So many of the women and men that I talk to struggle with the question of what really counts as rape. It’s a tricky question to answer. Legally, the definition of rape has varied with time and location. And some parts of the definition can sound pretty subjective.
Here are some official definitions for rape, also often called sexual assault, that are in current use:
- The United Nations defines rape as "sexual intercourse without valid consent."
- The World Health Organization defined rape in 2002 as "physically forced or otherwise coerced penetration – even if slight – of the vulva or anus, using a penis, other body parts or an object."
- Just recently the FBI changed their definition from the wildly inadequate, "The carnal knowledge of a female forcibly and against her will," to "The penetration, no matter how slight, of the vagina or anus with any body part or object, or oral penetration by a sex organ of another person, without the consent of the victim."
- Many jurisdictions define rape as sexual intercourse, or other forms of sexual penetration, of one person by another person without the consent of the victim.
What I think is tricky about these definitions is that they tend to be heavy on detail about the specific act, but light on detail about what does and does not constitute consent.
Photo by Richard Potts as cascade_of_rant.
For my purpose, which is helping victims of sexual aggression resolve their trauma, I like to use a definition that is more the opposite: You’ve been raped if you feel like you’ve been raped. That is, it was rape if it was a sexual experience that, at the time, you didn’t want to be having, and hadn't freely agreed to be having.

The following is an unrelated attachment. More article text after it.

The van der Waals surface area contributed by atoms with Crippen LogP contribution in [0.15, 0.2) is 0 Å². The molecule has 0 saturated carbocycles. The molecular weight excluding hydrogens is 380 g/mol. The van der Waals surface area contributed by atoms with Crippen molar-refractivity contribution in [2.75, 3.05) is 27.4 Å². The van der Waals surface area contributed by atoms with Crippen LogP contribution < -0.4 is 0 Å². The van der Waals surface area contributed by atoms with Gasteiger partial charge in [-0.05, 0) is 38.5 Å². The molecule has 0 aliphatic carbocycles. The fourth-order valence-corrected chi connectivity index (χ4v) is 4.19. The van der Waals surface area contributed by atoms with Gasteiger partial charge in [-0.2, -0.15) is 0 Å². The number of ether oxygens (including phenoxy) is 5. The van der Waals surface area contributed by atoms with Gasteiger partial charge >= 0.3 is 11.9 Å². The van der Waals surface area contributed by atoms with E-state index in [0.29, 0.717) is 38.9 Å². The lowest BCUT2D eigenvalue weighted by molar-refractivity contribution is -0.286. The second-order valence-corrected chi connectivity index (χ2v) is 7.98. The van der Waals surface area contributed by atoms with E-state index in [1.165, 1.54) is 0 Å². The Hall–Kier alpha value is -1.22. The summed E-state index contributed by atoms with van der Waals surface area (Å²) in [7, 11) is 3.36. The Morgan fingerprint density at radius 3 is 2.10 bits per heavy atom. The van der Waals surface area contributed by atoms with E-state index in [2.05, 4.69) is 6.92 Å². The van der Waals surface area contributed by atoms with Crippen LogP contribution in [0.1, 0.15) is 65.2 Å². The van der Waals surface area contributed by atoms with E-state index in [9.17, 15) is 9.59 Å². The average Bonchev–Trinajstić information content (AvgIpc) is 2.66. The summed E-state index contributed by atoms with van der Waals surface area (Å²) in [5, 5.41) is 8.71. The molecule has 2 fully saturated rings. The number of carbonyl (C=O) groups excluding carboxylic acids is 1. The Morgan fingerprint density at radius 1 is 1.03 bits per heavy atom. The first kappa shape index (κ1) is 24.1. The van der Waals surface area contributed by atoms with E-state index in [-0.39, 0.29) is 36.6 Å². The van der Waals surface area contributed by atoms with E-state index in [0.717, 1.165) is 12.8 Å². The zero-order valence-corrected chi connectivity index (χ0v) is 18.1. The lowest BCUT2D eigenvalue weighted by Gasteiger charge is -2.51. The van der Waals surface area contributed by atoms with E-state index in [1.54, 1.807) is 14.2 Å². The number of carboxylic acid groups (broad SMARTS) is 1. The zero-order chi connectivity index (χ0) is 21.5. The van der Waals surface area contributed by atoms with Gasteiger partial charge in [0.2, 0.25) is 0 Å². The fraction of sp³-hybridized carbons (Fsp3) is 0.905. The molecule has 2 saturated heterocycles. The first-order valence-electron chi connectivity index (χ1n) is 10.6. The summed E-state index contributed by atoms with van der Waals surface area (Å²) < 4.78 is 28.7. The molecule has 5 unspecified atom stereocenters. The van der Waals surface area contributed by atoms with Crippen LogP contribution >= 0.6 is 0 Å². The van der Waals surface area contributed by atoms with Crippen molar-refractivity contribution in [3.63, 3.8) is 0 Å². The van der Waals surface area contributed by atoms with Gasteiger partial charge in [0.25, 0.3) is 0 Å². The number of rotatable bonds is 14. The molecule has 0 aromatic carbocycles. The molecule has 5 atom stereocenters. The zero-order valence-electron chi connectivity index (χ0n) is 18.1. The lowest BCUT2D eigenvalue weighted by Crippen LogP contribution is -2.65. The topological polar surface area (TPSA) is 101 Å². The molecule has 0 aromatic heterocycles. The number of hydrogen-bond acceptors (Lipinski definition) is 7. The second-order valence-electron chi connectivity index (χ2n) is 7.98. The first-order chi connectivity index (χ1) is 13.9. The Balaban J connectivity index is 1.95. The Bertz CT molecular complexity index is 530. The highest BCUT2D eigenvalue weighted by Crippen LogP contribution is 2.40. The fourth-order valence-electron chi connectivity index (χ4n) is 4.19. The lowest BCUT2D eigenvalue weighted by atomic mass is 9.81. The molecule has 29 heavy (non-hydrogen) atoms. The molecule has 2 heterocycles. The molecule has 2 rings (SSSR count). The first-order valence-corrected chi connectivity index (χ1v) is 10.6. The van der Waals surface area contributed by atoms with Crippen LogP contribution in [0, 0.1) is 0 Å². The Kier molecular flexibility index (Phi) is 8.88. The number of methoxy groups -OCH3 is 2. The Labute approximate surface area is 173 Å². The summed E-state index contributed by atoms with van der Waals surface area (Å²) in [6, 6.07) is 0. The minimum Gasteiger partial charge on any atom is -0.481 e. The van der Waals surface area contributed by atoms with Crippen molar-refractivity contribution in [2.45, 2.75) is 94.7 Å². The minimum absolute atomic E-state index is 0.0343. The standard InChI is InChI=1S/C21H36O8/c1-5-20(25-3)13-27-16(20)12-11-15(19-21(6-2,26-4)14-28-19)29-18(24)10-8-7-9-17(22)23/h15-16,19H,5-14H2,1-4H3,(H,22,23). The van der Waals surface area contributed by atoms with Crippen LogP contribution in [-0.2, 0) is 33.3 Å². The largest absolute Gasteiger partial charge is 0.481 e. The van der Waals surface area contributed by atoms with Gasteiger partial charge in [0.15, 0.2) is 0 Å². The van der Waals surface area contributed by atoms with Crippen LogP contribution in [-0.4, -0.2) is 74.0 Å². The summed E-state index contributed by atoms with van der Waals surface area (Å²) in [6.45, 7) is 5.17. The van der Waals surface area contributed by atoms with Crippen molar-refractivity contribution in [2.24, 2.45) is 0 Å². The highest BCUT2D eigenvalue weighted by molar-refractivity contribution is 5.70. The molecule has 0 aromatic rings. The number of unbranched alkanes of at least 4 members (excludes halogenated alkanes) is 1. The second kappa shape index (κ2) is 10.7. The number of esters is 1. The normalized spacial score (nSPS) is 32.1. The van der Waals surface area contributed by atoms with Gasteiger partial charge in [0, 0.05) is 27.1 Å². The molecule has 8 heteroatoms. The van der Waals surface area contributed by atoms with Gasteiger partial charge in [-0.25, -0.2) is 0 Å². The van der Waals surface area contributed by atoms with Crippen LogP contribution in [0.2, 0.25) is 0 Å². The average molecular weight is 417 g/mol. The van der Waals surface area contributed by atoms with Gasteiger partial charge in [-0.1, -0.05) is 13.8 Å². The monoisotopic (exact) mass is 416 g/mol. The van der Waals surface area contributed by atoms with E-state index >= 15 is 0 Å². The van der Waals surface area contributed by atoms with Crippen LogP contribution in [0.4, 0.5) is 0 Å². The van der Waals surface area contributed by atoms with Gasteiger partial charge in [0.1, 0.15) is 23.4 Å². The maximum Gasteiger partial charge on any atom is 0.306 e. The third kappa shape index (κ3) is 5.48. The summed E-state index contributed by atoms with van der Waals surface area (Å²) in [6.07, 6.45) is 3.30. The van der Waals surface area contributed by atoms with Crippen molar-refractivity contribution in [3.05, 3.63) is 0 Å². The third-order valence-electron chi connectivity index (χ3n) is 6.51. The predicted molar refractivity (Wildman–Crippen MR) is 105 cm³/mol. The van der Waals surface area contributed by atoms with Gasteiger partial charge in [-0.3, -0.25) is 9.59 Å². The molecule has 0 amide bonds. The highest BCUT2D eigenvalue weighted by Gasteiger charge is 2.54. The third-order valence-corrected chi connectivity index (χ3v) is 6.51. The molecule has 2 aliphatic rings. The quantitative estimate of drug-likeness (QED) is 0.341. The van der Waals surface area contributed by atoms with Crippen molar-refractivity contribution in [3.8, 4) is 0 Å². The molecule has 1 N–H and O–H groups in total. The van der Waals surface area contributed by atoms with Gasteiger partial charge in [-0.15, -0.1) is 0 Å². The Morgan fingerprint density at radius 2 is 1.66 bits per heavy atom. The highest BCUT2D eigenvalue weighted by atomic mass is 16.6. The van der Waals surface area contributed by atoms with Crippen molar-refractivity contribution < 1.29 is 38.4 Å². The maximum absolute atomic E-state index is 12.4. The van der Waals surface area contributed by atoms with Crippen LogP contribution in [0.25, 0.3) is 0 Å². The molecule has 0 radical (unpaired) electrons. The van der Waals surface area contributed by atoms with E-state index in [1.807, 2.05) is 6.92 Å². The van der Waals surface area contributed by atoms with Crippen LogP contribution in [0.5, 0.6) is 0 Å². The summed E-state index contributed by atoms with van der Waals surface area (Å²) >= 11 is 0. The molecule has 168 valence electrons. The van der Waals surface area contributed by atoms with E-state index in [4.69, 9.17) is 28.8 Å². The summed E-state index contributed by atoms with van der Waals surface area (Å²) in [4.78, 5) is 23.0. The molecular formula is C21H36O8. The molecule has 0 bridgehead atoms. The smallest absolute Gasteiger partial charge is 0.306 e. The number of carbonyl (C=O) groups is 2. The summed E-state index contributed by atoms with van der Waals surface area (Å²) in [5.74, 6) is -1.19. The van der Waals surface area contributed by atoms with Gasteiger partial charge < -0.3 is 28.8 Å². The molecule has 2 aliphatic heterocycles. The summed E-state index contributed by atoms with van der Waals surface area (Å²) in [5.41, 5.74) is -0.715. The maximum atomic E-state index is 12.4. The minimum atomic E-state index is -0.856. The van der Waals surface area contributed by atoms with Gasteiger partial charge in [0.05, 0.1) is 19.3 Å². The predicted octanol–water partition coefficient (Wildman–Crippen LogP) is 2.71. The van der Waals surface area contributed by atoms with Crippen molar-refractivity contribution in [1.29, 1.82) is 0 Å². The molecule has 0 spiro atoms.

Yes, I know this is completely unworkable as a legal definition. And I know that the naysayers will have a lot of what if scenarios. So, let me get that out of the way: “What if the alleged victim honestly did something that convinced the alleged perp that she wanted the sexual experience when she didn't?” Well, OK, granted, none of us can be mind readers. But please grant me that there should be some real effort made on the part of the person who initiates the sexual contact to make sure that their partner is fully willing. OK?
I can tell you that I’ve spoken to plenty of people who may have “consented” in one way or another, for one reason or another, and nevertheless found the experience to be traumatic. They feel like they’ve been raped, even if the official definitions don’t acknowledge that they were. If that is you, then know that there is at least one person in the world who is willing to acknowledge that you’ve been raped.
What definition for rape, or sexual assault, do you think makes sense?
Peg Shippert is a psychotherapist in private practice in Boulder, Colorado. She has a deep passion for working with survivors of sexual violence.